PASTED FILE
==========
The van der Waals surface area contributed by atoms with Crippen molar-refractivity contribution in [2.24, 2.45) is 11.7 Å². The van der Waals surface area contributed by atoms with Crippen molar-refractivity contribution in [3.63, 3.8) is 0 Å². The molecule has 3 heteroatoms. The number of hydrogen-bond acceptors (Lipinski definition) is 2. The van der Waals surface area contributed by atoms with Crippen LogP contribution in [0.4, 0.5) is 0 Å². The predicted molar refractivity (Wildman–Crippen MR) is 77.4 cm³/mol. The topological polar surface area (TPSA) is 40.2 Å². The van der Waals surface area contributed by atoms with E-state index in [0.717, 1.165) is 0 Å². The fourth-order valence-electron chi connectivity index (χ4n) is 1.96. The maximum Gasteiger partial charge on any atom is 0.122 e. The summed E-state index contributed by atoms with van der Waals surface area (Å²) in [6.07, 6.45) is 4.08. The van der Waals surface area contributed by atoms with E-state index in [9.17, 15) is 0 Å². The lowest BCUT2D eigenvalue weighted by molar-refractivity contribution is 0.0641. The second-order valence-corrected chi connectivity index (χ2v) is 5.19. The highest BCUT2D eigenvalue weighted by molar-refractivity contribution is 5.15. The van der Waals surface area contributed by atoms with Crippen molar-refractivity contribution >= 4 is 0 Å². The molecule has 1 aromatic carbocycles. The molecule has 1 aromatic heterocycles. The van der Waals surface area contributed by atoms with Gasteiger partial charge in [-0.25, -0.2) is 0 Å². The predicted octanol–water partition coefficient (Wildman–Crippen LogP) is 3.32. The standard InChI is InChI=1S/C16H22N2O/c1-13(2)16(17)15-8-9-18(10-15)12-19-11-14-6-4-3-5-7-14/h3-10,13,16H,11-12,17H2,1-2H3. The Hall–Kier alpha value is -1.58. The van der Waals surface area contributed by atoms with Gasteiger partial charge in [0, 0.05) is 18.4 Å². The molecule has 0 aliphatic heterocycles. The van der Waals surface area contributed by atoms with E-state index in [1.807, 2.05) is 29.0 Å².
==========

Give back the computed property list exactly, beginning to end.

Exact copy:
The van der Waals surface area contributed by atoms with Crippen molar-refractivity contribution in [2.24, 2.45) is 11.7 Å². The van der Waals surface area contributed by atoms with Crippen molar-refractivity contribution in [3.63, 3.8) is 0 Å². The molecule has 3 heteroatoms. The number of hydrogen-bond acceptors (Lipinski definition) is 2. The van der Waals surface area contributed by atoms with Crippen LogP contribution in [0.4, 0.5) is 0 Å². The predicted molar refractivity (Wildman–Crippen MR) is 77.4 cm³/mol. The topological polar surface area (TPSA) is 40.2 Å². The van der Waals surface area contributed by atoms with E-state index in [0.717, 1.165) is 0 Å². The fourth-order valence-electron chi connectivity index (χ4n) is 1.96. The maximum Gasteiger partial charge on any atom is 0.122 e. The summed E-state index contributed by atoms with van der Waals surface area (Å²) in [6.07, 6.45) is 4.08. The van der Waals surface area contributed by atoms with E-state index in [9.17, 15) is 0 Å². The lowest BCUT2D eigenvalue weighted by molar-refractivity contribution is 0.0641. The second-order valence-corrected chi connectivity index (χ2v) is 5.19. The highest BCUT2D eigenvalue weighted by molar-refractivity contribution is 5.15. The van der Waals surface area contributed by atoms with Crippen molar-refractivity contribution >= 4 is 0 Å². The molecule has 1 aromatic carbocycles. The molecule has 1 aromatic heterocycles. The van der Waals surface area contributed by atoms with Gasteiger partial charge in [-0.25, -0.2) is 0 Å². The predicted octanol–water partition coefficient (Wildman–Crippen LogP) is 3.32. The standard InChI is InChI=1S/C16H22N2O/c1-13(2)16(17)15-8-9-18(10-15)12-19-11-14-6-4-3-5-7-14/h3-10,13,16H,11-12,17H2,1-2H3. The Hall–Kier alpha value is -1.58. The van der Waals surface area contributed by atoms with Gasteiger partial charge in [0, 0.05) is 18.4 Å². The molecule has 0 aliphatic heterocycles. The van der Waals surface area contributed by atoms with E-state index in [1.807, 2.05) is 29.0 Å².